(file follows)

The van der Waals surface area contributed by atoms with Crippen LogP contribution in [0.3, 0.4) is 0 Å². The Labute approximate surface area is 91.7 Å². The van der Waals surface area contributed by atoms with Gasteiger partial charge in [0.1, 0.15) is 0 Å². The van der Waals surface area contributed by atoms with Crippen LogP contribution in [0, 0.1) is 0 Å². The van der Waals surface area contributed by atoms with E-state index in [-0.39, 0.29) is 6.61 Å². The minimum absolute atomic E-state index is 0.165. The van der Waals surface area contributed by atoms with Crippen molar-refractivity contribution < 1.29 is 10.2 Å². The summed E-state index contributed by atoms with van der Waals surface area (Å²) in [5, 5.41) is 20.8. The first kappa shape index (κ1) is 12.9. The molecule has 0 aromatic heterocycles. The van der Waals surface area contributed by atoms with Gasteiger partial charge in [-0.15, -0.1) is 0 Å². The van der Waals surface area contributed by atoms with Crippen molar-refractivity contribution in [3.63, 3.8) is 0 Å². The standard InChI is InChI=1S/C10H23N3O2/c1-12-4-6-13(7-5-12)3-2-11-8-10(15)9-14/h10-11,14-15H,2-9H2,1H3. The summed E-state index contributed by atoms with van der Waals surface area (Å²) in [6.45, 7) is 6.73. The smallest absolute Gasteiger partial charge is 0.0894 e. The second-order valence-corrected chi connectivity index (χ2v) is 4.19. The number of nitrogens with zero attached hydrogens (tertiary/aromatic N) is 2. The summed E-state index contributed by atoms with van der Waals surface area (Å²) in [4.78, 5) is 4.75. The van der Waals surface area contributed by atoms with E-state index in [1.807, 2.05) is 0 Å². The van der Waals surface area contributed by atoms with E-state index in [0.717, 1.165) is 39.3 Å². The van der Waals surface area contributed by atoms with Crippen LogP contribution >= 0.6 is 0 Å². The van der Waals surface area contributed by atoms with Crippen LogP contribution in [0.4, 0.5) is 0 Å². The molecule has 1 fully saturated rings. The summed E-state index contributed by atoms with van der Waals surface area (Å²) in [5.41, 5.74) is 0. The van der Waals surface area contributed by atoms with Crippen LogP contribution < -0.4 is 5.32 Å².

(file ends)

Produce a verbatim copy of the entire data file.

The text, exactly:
The van der Waals surface area contributed by atoms with Crippen LogP contribution in [0.3, 0.4) is 0 Å². The Labute approximate surface area is 91.7 Å². The van der Waals surface area contributed by atoms with Gasteiger partial charge in [0.1, 0.15) is 0 Å². The van der Waals surface area contributed by atoms with Crippen LogP contribution in [0, 0.1) is 0 Å². The van der Waals surface area contributed by atoms with E-state index in [-0.39, 0.29) is 6.61 Å². The minimum absolute atomic E-state index is 0.165. The van der Waals surface area contributed by atoms with Crippen molar-refractivity contribution < 1.29 is 10.2 Å². The summed E-state index contributed by atoms with van der Waals surface area (Å²) in [5, 5.41) is 20.8. The first kappa shape index (κ1) is 12.9. The molecule has 0 aromatic heterocycles. The van der Waals surface area contributed by atoms with Gasteiger partial charge in [-0.15, -0.1) is 0 Å². The van der Waals surface area contributed by atoms with Crippen molar-refractivity contribution in [3.63, 3.8) is 0 Å². The standard InChI is InChI=1S/C10H23N3O2/c1-12-4-6-13(7-5-12)3-2-11-8-10(15)9-14/h10-11,14-15H,2-9H2,1H3. The summed E-state index contributed by atoms with van der Waals surface area (Å²) in [6.45, 7) is 6.73. The smallest absolute Gasteiger partial charge is 0.0894 e. The second-order valence-corrected chi connectivity index (χ2v) is 4.19. The number of nitrogens with zero attached hydrogens (tertiary/aromatic N) is 2. The summed E-state index contributed by atoms with van der Waals surface area (Å²) in [4.78, 5) is 4.75. The van der Waals surface area contributed by atoms with E-state index in [1.807, 2.05) is 0 Å². The van der Waals surface area contributed by atoms with E-state index in [0.717, 1.165) is 39.3 Å². The van der Waals surface area contributed by atoms with Crippen LogP contribution >= 0.6 is 0 Å². The van der Waals surface area contributed by atoms with Crippen LogP contribution in [0.4, 0.5) is 0 Å². The molecule has 1 fully saturated rings. The summed E-state index contributed by atoms with van der Waals surface area (Å²) in [5.41, 5.74) is 0. The van der Waals surface area contributed by atoms with Crippen LogP contribution < -0.4 is 5.32 Å².